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Pole litter II: solutions, not problems

And the debate over pole “litter” continues. Of course, I do not want anyone to be injured by rusty staples, nails or thumbtacks on telephone poles. Nor do I want to see advertising on every single telephone pole in this state. And still there are some campaigns which I am most definitely not going to join.

One campaign recently began postering with signs that read “I am ugly litter.” And sticking to my principles, they have every right to paste their signs over the top of offensive signs on telephone poles (or maybe they do not, since it is against the law). I do have the facts on their “I Am Ugly Litter” citizen campaign-hell, and I am even giving them free advertising right here in this column. They do not have to tell me how strongly they and other members of their campaign feel about these signs. The fact that I have seen some of their signs posted 12 feet off the ground illustrates that point very nicely. And I applaud them that they have decided to do something about it. However, I cannot join them because I do not believe their plan of action provides a real or lasting solution to this issue.

I was speaking about this issue with my instructor and fellow students, one of whom lives in Northwest Portland, and she told me about poles in that area that are overloaded with staples, nails and scraps of paper; we both agree that they do look very messy. They look messy! There I said it!

If your community telephone poles are messy, it could signify that there is culture in your neighborhood. I am still against a ban because it would essentially make criminals out of active citizens in their communities. It is not realistic to think that banning something will make it go away, but I wonder if postering could be reduced, or at least channeled in a more constructive, less messy way. Remember how I likened the postering of telephone poles, as essentially a street-level community bulletin board? Well that is exactly what I am proposing now; I do not care if it is City Hall or a group of citizens working with City Hall, or just a group of citizens – I would like to help find a solution to this problem.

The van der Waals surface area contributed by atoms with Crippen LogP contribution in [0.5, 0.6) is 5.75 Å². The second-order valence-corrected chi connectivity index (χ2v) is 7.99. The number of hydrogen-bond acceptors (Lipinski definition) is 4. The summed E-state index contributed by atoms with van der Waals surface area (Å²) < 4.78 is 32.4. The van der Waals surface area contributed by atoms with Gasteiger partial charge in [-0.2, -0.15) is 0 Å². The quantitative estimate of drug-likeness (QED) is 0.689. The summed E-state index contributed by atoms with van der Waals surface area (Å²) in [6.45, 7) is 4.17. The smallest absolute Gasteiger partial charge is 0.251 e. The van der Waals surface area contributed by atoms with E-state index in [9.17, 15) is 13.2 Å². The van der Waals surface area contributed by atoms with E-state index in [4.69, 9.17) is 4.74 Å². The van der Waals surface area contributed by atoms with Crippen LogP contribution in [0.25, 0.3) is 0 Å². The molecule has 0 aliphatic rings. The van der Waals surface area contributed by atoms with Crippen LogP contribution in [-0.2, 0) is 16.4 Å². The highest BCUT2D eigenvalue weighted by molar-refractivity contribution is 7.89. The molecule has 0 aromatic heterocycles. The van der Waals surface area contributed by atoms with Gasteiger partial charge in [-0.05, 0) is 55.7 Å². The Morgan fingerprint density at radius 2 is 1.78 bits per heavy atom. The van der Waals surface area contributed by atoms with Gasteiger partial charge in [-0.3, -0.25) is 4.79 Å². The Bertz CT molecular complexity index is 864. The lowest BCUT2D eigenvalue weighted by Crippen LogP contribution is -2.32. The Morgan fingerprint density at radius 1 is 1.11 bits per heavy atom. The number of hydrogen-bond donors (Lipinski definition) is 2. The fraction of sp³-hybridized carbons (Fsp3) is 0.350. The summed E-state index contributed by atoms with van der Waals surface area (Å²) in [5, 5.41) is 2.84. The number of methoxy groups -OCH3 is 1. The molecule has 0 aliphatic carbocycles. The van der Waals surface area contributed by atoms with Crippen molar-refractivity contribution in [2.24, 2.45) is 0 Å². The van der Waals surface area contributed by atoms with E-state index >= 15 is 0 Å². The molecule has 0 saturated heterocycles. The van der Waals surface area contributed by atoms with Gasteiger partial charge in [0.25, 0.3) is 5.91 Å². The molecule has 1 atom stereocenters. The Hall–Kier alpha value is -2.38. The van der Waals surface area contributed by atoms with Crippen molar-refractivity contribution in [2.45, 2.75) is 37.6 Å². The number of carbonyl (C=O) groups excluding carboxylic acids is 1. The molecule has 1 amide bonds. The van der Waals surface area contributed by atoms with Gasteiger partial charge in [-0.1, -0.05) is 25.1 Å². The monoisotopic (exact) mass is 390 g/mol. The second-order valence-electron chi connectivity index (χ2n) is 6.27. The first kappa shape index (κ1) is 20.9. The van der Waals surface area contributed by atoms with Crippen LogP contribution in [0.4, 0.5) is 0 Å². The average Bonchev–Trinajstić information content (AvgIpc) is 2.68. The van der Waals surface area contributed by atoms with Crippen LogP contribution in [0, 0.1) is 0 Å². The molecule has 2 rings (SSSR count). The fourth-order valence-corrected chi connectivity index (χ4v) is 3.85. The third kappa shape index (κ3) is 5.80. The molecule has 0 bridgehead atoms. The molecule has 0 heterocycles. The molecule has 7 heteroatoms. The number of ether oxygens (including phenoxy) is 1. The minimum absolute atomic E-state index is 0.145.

How about the creation of Community Bulletin Boards – at least one dedicated place within each neighborhood for citizens to post information on upcoming events?

Another classmate of mine described the bulletin boards they have in Prague which are located near bus stops, and other areas with a lot of pedestrian traffic (such as the new urban center plaza).

They encourage people to talk about what is going on in their particular area. There are many
details to work out before this idea could get out of the planning stages. Who would design and install them? How would they be distributed within each community? How would we weatherproof such boards?

One of the first obstacles would most likely be the issue of funding and maintenance of such projects. That is precisely where the input and support of community volunteers would be crucial to any project’s success. Too European? Too simple? I want a solution for Portland that will enrich our community and encourage people to get out of their comfort zones and communicate with each other, ultimately building the kind of community that we can share in. It’s about community, people.